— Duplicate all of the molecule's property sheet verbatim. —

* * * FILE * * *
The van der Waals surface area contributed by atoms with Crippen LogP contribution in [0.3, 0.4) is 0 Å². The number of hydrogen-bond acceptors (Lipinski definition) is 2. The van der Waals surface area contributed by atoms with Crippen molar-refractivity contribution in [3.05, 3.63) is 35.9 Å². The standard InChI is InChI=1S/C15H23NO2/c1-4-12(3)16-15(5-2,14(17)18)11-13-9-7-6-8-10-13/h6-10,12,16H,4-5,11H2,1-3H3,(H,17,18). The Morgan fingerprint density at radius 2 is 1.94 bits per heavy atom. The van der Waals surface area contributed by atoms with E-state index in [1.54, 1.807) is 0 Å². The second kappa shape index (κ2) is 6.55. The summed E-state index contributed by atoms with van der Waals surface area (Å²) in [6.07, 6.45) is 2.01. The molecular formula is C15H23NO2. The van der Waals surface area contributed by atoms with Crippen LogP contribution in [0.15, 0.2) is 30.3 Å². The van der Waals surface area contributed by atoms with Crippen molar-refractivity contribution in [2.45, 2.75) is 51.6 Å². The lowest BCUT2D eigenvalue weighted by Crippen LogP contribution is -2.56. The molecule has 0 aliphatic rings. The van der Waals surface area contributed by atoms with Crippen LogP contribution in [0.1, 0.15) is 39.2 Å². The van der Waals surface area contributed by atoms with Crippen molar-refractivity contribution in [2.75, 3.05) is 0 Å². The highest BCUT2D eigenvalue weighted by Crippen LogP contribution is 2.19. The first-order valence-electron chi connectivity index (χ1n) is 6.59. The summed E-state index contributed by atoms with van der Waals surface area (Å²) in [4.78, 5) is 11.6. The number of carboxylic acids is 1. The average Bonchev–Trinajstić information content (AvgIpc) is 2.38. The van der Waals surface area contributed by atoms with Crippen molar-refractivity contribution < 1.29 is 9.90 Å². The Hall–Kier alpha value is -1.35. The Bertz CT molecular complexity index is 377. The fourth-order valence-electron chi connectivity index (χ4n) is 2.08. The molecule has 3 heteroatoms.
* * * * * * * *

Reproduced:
The van der Waals surface area contributed by atoms with Crippen LogP contribution in [0.3, 0.4) is 0 Å². The number of hydrogen-bond acceptors (Lipinski definition) is 2. The van der Waals surface area contributed by atoms with Crippen molar-refractivity contribution in [3.05, 3.63) is 35.9 Å². The standard InChI is InChI=1S/C15H23NO2/c1-4-12(3)16-15(5-2,14(17)18)11-13-9-7-6-8-10-13/h6-10,12,16H,4-5,11H2,1-3H3,(H,17,18). The Morgan fingerprint density at radius 2 is 1.94 bits per heavy atom. The van der Waals surface area contributed by atoms with E-state index in [1.54, 1.807) is 0 Å². The second kappa shape index (κ2) is 6.55. The summed E-state index contributed by atoms with van der Waals surface area (Å²) in [6.07, 6.45) is 2.01. The molecular formula is C15H23NO2. The van der Waals surface area contributed by atoms with Crippen LogP contribution in [0.15, 0.2) is 30.3 Å². The van der Waals surface area contributed by atoms with Crippen molar-refractivity contribution in [2.45, 2.75) is 51.6 Å². The lowest BCUT2D eigenvalue weighted by Crippen LogP contribution is -2.56. The molecule has 0 aliphatic rings. The van der Waals surface area contributed by atoms with Crippen LogP contribution in [0.1, 0.15) is 39.2 Å². The van der Waals surface area contributed by atoms with Crippen molar-refractivity contribution in [2.75, 3.05) is 0 Å². The highest BCUT2D eigenvalue weighted by Crippen LogP contribution is 2.19. The first-order valence-electron chi connectivity index (χ1n) is 6.59. The summed E-state index contributed by atoms with van der Waals surface area (Å²) in [4.78, 5) is 11.6. The number of carboxylic acids is 1. The average Bonchev–Trinajstić information content (AvgIpc) is 2.38. The van der Waals surface area contributed by atoms with Crippen molar-refractivity contribution < 1.29 is 9.90 Å². The Hall–Kier alpha value is -1.35. The Bertz CT molecular complexity index is 377. The fourth-order valence-electron chi connectivity index (χ4n) is 2.08. The molecule has 3 heteroatoms.